Memphis Parents Seek To Halt Vaccine Program
Parents in Memphis, Tenn., are seeking to stop a mandatory vaccination program aimed at quelling an epidemic of hepatitis, claiming that health and school officials have unfairly targeted black students for the shots.
The three parents, who are black, have filed a $500 million federal lawsuit against the district and the health department, contending that the inoculations constitute a "badge of slavery."
U.S. District Judge Bernice Donald last week denied the parents' request for an immediate halt to the vaccinations but did not rule on the overall case, which seeks both compensatory and punitive damages from the 109,000-student school district and the Memphis and Shelby County Health Department.
The parents are questioning the safety of a relatively new vaccine against hepatitis A, or infectious hepatitis, and the decision by local officials to administer it primarily to students from neighborhoods hit hardest by the illness.
Since early 1994, more than 2,000 cases of the disease have been reported in Memphis; nearly 90 percent of the victims have been African-American. At least one death and hundreds of hospitalizations have been linked to the disease, which is marked by fever, jaundice, and inflammation of the liver. Hepatitis A is spread primarily through fecal contamination.
The county health department began administering the vaccine last month at 14 Memphis public schools and requiring the roughly 13,500 students there to be inoculated. Students are barred from school if they have not been vaccinated within one week from the day the shots are given at their schools.
As of last week, roughly 250 students had not complied with the deadline. Health officials are to complete their round of in-school vaccinations this week.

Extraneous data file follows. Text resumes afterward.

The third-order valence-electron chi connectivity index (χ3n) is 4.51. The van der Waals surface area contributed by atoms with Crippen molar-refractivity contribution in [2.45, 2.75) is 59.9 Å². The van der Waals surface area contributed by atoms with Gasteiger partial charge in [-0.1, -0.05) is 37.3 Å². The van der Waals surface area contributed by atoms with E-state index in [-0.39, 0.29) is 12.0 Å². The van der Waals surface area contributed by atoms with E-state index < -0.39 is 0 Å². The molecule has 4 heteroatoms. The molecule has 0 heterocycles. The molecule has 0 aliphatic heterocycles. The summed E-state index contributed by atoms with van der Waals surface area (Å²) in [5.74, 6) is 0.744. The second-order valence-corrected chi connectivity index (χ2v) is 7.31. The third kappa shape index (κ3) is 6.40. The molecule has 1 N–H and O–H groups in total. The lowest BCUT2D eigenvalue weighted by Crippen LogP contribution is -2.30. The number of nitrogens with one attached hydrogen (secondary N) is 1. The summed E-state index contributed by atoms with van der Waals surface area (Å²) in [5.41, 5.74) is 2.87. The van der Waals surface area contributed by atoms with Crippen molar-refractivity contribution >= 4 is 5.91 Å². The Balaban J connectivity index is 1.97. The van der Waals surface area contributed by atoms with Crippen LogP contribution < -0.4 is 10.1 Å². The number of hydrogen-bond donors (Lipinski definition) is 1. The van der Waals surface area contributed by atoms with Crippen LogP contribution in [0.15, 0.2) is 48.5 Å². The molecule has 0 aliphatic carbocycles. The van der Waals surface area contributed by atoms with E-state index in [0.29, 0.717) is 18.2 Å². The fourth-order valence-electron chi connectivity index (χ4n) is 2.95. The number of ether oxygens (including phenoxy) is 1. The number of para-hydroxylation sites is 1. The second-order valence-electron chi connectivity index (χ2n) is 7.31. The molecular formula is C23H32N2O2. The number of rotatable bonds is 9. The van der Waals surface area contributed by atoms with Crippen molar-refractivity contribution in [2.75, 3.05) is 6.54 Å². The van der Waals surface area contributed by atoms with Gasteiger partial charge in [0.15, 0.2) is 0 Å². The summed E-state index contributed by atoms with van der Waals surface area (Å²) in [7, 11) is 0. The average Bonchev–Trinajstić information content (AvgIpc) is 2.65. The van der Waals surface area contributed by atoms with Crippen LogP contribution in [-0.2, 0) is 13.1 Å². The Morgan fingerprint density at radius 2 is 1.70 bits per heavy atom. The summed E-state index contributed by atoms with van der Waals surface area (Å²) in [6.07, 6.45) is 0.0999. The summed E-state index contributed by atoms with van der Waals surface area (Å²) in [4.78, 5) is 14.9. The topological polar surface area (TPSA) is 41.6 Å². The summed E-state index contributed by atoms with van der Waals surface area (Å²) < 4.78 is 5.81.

County health officials and the federal Centers for Disease Control and Prevention in Atlanta say there is nothing to fear from the vaccine, which was approved for use by the U.S. Food and Drug Administration in early 1995.
Known as Havrix and manufactured by SmithKline Beecham Pharmaceuticals of Philadelphia, the vaccine has been safely administered to millions of people worldwide since the early 1990s, health officials say.
"It is a marvelously safe and effective vaccine," said Dr. William Schaffner, an authority in preventive medicine at the Vanderbilt University school of medicine in Nashville, Tenn., who helped organize the inoculation effort in Memphis. "It's among the best we have."
But lawyers for the plaintiffs argue otherwise. They say the vaccine has not been tested to determine whether it could cause cancer, genetic mutations, or infertility.
Moreover, they say officials have done a poor job of informing parents about the vaccine and have targeted black children for immunization.
Peggy Jayne Lee, a lawyer for the plaintiffs, said the vaccinations stirred memories of the government-sponsored research study in Tuskegee, Ala., in which black men with syphilis in the 1930s were left untreated for decades to assess the disease's long-term effects.
"People were afraid that some sort of testing was going on," Ms. Lee said. "That's something that's never far from black people's minds."
School and health officials said they were appalled by such suspicions.
"Race was never once considered or looked at," said Denise Sockwell, a health department epidemiologist who is African-American.
Ernest Kelly, a lawyer for the school district, said about 85 percent of the children being inoculated are black; the school system overall is about 83 percent African-American. "It's not disproportional at all," he said.
School and health officials defend their public-information efforts. But under orders from Judge Donald, they are planning to step up community outreach and make more detailed information available in the schools.